The Chancellor, George Osborne, has outlined plans to boost development of the “super-material” graphene.
It is one of the lightest, strongest and most conductive materials known, with great commercialisation potential.
Now, £21.5m – £12m from a 2011 funding of £50m and nearly £10m from the science research council EPSRC – will be allocated to specific universities.
In addition, those universities and their industrial partners will commit a total of £14m to the effort.
Mr Osborne said the investment fund would aim to take the technology “from the British laboratory to the British factory floor”.
Graphene is sheets of carbon just one atom thick – the very same material making up a pencil’s “lead”, but with record-breaking mechanical strength and electronic properties.
Manchester University academics Andre Geim and Konstantin Novoselov won the 2010 physics Nobel Prize in Physics for isolating the material and measuring some of its astounding properties.
Graphene has been called a “wonder material” since its discovery in 2005, which led to a comparatively swift Nobel prize for its discoverers in 2010. Gram for gram, it seems to be lighter, stronger and better in every way that nanotechnology experts can measure. It is hundreds of times stronger than steel, and electrons whip through it far faster than through the chips in your computer.
That combination of mechanical and electronic properties make it a “solution looking for a problem”. But it is tricky to work with – sheets just an atom thick are difficult to isolate, to manipulate, to reliably connect to other materials. Those are the engineering challenges ahead.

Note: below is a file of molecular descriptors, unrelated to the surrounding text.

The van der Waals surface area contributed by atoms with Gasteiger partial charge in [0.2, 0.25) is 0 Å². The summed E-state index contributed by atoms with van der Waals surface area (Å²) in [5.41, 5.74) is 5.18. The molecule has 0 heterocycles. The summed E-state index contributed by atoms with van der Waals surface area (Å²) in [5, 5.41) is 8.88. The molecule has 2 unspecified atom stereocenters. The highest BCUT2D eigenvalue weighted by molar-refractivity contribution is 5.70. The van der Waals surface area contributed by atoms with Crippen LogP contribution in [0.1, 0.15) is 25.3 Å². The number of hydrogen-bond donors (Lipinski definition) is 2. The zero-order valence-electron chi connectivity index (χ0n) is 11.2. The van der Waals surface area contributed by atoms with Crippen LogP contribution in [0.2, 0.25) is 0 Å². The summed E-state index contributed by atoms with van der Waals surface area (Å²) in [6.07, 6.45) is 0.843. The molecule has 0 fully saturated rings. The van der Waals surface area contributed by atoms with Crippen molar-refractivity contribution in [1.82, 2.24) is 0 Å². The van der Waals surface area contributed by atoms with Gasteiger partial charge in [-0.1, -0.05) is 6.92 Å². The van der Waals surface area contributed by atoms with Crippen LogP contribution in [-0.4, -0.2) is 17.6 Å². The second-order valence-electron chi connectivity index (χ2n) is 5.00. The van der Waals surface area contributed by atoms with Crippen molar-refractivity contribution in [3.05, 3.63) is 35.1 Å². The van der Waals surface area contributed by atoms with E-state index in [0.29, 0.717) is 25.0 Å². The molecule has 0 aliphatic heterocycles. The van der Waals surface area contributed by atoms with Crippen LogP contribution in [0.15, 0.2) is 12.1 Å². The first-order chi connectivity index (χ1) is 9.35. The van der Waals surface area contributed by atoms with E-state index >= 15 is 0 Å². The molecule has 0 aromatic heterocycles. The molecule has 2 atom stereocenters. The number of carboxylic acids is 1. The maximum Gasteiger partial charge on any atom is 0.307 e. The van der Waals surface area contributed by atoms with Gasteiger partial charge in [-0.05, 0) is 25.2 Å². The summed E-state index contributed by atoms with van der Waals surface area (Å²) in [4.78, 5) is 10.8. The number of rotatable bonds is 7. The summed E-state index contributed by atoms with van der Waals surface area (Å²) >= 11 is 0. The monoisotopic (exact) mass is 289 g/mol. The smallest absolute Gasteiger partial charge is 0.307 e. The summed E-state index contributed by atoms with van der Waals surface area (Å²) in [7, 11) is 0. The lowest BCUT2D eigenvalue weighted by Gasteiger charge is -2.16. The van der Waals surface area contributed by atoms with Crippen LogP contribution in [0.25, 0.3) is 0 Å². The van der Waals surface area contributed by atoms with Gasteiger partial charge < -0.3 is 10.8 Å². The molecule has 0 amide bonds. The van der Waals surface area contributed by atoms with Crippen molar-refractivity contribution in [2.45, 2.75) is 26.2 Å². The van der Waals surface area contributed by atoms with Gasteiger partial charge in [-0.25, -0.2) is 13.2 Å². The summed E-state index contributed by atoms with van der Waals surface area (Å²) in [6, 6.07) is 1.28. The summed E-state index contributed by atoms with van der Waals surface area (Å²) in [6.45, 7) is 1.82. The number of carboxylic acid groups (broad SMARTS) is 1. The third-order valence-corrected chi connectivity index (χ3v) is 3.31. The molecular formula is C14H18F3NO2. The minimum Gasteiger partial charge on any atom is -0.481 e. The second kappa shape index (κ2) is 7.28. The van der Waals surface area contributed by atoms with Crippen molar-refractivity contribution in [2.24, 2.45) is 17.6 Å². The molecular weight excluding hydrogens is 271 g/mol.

The push is now in getting it out of UK laboratories and into devices, as nations such as South Korea are already doing. That push seems to be one that the UK’s government and research base are increasingly invested in.
But since the material’s discovery in 2005, scientists have sought to make good use of those attributes – no easy task when working at the atomic scale.
The Engineering and Physical Sciences Research Council (EPSRC) has now identified the most promising graphene-related research projects in British universities to benefit from state funding.
The University of Cambridge has been awarded more than £12m for research into graphene flexible electronics and opto-electronics, which could include things like touch-screens and other display devices.
Imperial College London will receive over £4.5m to investigate aerospace applications of graphene.
The other successful projects are based at Durham University, the University of Manchester, the University of Exeter and Royal Holloway.
The universities will themselves contribute about £2m to the overall effort, and will work with industrial partners including Nokia, BAE Systems, Procter & Gamble, Qinetiq, Rolls-Royce, Dyson, Sharp and Philips Research – which will together bring in a further £12m in investment.
Mr Osborne told BBC Radio 4’s Today programme there had been “enormous competition” for the graphene research to be done elsewhere in the world, rather than the UK.
He said: “We had to act very quickly… to step in and say we’re going to provide funding here in Britain for that activity. That’s an example of actually actively backing a winner to keep it in the UK.”
Mr Osborne said there were several ways in which the UK could become an attractive location for scientific research, including more financial backing from the government, protecting spending on science, and more investment in big capital science projects.
He added that Britain’s universities – the “jewels in the crown” of the UK economy – needed to be protected.